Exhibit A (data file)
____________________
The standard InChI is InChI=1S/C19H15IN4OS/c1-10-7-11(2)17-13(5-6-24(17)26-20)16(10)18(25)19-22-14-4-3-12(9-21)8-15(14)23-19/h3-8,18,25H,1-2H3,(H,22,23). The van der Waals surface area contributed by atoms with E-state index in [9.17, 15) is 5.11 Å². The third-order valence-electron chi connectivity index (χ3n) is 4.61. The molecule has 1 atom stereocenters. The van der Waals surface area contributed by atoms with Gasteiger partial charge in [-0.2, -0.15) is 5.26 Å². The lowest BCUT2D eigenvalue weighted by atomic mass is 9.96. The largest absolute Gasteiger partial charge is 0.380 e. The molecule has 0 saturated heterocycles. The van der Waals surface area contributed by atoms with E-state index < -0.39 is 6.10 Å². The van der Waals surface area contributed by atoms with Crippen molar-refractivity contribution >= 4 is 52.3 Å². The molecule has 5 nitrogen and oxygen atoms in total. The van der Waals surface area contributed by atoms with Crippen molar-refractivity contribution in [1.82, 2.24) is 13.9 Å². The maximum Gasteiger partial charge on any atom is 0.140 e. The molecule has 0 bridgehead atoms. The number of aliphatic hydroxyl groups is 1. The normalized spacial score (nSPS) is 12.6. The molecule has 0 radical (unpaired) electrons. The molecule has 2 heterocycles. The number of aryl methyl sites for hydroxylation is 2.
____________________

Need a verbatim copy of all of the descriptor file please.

The standard InChI is InChI=1S/C19H15IN4OS/c1-10-7-11(2)17-13(5-6-24(17)26-20)16(10)18(25)19-22-14-4-3-12(9-21)8-15(14)23-19/h3-8,18,25H,1-2H3,(H,22,23). The van der Waals surface area contributed by atoms with E-state index in [9.17, 15) is 5.11 Å². The third-order valence-electron chi connectivity index (χ3n) is 4.61. The molecule has 1 atom stereocenters. The van der Waals surface area contributed by atoms with Gasteiger partial charge in [-0.2, -0.15) is 5.26 Å². The lowest BCUT2D eigenvalue weighted by atomic mass is 9.96. The largest absolute Gasteiger partial charge is 0.380 e. The molecule has 0 saturated heterocycles. The van der Waals surface area contributed by atoms with E-state index < -0.39 is 6.10 Å². The van der Waals surface area contributed by atoms with Crippen molar-refractivity contribution >= 4 is 52.3 Å². The molecule has 5 nitrogen and oxygen atoms in total. The van der Waals surface area contributed by atoms with Crippen molar-refractivity contribution in [1.82, 2.24) is 13.9 Å². The maximum Gasteiger partial charge on any atom is 0.140 e. The molecule has 0 bridgehead atoms. The number of aliphatic hydroxyl groups is 1. The normalized spacial score (nSPS) is 12.6. The molecule has 0 radical (unpaired) electrons. The molecule has 2 heterocycles. The number of aryl methyl sites for hydroxylation is 2.